Three Weeks Under Canvas: Kubb at Towyn Farm


So, as the title implies, we’re recently back from three weeks of camping. The late-evening photo above shows our trusty Conway Countryman trailer tent, with Carn Fadryn in the background. Long-suffering readers will know that this was the thirteen annual get together at Towyn Farm near the village of Tudweiliog on the north coast of the Llyn Peninsula (although, only our twelfth, because we skipped 2009 to go to Germany for my aunt’s birthday instead.)

This year we were a party of 17, at least when everybody was there. Different members of the group arrived and left at various times, some only there for the weekend, others staying for longer. We were late, the boys and I arriving early on the Sunday after an early-hours start. We should have been there on the Saturday, but muppetry on my part, including not being able to locate the pump for the tap (it was in the sink) and not remembering, until B reminded me as we were about set-off, that the number plate on the trailer needed to match the ones on our new (to us) car. TBH and A arrived later still, on the train, having stayed behind because A had her DofE Bronze expedition that weekend.

Anyway, once we were safely pitched up, we had the usual marvellous time. The mornings were often misty and damp, but the weather always improved by the afternoon and we spent our afternoons on the beach. In fact, we settled into a rhythm of a late and leisurely breakfast, a late lunch and a very late evening meal, usually followed by one final visit to the beach, in the gloaming, and a late retirement to bed. I’m not sure whether the prevailing weather dictated our behaviour or if it just fit in conveniently with our lazy inclinations.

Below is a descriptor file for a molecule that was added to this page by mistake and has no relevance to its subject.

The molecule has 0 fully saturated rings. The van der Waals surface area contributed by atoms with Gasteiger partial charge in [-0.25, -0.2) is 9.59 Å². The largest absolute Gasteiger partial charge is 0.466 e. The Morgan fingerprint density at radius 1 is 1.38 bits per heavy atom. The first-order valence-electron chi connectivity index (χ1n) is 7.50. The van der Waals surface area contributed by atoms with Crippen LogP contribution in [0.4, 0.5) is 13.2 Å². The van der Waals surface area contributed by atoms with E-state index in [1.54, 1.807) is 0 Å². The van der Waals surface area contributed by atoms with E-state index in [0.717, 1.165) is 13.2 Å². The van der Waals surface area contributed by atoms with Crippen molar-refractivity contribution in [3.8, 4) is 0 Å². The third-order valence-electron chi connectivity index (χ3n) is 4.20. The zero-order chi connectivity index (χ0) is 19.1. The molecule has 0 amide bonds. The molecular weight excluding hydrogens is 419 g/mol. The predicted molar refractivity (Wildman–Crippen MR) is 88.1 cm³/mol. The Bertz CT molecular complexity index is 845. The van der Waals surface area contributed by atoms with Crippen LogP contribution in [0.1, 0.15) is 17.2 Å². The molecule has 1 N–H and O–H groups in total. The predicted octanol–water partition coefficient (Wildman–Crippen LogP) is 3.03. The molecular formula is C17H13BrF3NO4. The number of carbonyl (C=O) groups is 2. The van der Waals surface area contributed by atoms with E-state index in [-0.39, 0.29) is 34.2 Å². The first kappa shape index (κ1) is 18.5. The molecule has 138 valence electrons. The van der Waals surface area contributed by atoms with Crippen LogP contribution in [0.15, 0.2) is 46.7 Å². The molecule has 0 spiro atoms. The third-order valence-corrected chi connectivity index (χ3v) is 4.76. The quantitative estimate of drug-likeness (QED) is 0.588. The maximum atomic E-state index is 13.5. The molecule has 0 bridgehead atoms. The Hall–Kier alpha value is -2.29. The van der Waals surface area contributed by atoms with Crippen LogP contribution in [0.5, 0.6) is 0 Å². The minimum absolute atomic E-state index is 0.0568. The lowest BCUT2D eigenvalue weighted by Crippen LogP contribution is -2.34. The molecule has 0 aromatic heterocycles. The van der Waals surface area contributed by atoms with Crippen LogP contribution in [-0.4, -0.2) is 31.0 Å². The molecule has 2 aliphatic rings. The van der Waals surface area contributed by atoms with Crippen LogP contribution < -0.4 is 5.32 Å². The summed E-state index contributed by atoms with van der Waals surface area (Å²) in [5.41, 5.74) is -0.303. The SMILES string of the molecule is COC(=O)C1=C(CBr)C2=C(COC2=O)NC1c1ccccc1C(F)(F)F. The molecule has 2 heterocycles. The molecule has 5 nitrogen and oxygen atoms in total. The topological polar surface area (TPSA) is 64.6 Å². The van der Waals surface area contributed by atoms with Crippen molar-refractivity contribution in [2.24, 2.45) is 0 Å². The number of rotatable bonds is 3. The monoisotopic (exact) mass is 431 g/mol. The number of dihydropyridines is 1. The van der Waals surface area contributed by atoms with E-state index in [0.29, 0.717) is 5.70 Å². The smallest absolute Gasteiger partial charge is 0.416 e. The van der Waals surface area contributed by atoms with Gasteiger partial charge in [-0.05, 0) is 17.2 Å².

After so many visits, we have a routine for the beach too, alternating swimming with games of tennis, cricket and some frisby throwing. I don’t have any photos, because I don’t like to take my camera to the beach. After all of the fresh water swimming we had been doing, the temperature of the Irish Sea came as something of a shock – it was freezing. But that didn’t prevent some of the kids from spending hours in there.

The game of Kubb has become part of our regular routine too. My brother bought us a set several years ago, and it has to be one of the best presents ever (and he excels at presents). I’ve never seen anyone else playing it and our games always seem to attract attention and questions wherever and whenever we play. (As does Andy’s enormous space-age trailer-tent).


It’s a good game for parties like ours, since up to twelve can play, in two teams. Essentially it involves knocking down wooden blocks by throwing wooden batons at them, which makes it sound rather dull, but it isn’t at all. When we play, it also involves a great deal of barracking, banter, gamesmanship and accusations of cheating and, in the case of the game in these photos, a fair deal of hubris too. The team on the right here, who had, in fairness, won once already, had been ahead in this game too, but are now on the point of losing.